Communities on both sides of the Alberta-British Columbia border are bracing for incoming travel restrictions that the B.C. government says will be coming Friday.
Communities on both sides of the Alberta-British Columbia border are bracing for COVID-19 travel restrictions that the B.C. government says will be coming Friday.
At a news conference Monday, B.C. Premier John Horgan announced that travel restrictions are in the works that are expected to be in place through the Victoria Day weekend in May.
Horgan said his government has been working with the tourism industry to reject bookings from people travelling outside their local areas, and that orders are being prepared to stop people from leaving their health authority’s region for non-essential reasons.
He said there will be random audits of travellers, and that BC Ferries will stop taking recreational vehicle bookings.
There’s a plan to post signs along the Alberta-B.C. border, reminding travellers that they should only be entering B.C. for essential reasons, an addition that will be a bit strange to see, said Grande Prairie Coun. Dylan Bressey.
“There are a lot of unknowns, but it definitely is hard when you are in one of these border areas that really does seem like a region unto its own, instead of two different provinces,” Bressey said Monday.
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He said he hopes the restrictions make allowance for people who cross the border to work, for outdoor recreation, and for B.C. residents who travel to Grande Prairie to shop for essentials because it’s the largest centre in the region.
Across the border in Dawson Creek, B.C., Mayor Dale Bumstead echoed the concern for balancing the economic impact against the threat of COVID-19. Bumstead said that as of Monday, his community had the highest rate of COVID-19 per 100,000 in B.C.
He said essential workers in the energy, agriculture, and forestry sectors moving between the two provinces keep the border busy, but that he understands the need to put a stop to non-essential travel through the corridor.
“We need to find a way to flatten this curve of this virus impacting our community,” he said.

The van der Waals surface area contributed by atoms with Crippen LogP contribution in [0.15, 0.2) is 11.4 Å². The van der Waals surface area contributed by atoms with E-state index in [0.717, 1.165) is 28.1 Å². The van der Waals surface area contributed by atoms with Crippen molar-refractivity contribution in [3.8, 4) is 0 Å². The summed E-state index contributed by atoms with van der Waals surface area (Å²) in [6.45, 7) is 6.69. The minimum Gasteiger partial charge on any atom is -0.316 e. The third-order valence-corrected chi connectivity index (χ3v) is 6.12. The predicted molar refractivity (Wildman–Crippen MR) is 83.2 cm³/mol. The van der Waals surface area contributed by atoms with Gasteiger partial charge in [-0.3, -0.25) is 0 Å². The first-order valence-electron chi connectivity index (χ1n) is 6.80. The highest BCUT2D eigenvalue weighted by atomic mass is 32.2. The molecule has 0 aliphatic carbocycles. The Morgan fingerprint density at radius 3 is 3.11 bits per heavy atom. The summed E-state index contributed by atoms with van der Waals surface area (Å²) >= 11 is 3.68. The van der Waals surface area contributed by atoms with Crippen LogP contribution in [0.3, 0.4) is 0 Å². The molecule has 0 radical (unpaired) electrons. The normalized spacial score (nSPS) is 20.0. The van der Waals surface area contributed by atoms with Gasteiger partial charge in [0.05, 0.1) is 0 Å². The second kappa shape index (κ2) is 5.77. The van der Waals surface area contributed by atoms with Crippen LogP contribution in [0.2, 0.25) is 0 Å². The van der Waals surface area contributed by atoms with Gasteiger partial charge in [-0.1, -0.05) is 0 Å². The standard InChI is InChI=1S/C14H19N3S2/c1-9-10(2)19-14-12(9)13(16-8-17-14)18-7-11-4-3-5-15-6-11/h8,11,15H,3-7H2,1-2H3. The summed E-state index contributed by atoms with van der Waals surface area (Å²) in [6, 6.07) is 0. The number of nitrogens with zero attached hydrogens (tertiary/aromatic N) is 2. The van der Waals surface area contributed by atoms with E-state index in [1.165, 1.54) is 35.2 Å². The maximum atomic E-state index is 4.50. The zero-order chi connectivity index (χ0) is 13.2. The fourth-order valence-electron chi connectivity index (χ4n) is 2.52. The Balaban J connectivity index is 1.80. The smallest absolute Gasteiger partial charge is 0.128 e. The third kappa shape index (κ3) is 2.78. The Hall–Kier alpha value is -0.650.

Tough on tourist locales
Further south, B.C. communities popular with Albertans for both visits and vacation homes are preparing to weather another hit to their economies.
Fernie Mayor Ange Qualizza said she’ll wait to hear the details Friday, but said whatever the health restrictions are she’ll advise people to follow them.
For Albertans who have vacation homes in her community, she’s said she’s hopeful the restrictions are short-lived.
“To have those folks either locked out or feeling unwelcome — that’s not what we want. But what we do want is for all of us to stay safe, not be bringing variants back and forth to each other and respect the travel orders in both of our provinces,” she said.
Tourism Kelowna said in a statement Monday it has halted marketing efforts outside the central Okanagan region back in November, and will continue to focus on encouraging local residents to stay local and support businesses at home.
Officials advise against travel
As the third wave has hit some regions hard in recent weeks, health officials have warned against recreational travel between provinces.
In a statement Monday, Alberta Health spokesperson Tom McMillan said Alberta hadn’t yet received any details from B.C. about the restrictions.
“We continue to strongly recommend against any non-essential travel outside of the province,” he said.
Earlier this month, while speaking to concerns about variant spread, Chief Public Health Officer Dr. Theresa Tam raised avoiding recreational travel and visits to other provinces as a key way to stop transmission.
“Do not travel for recreational purposes outside your own locality. Right now, that’s really important,” Tam said.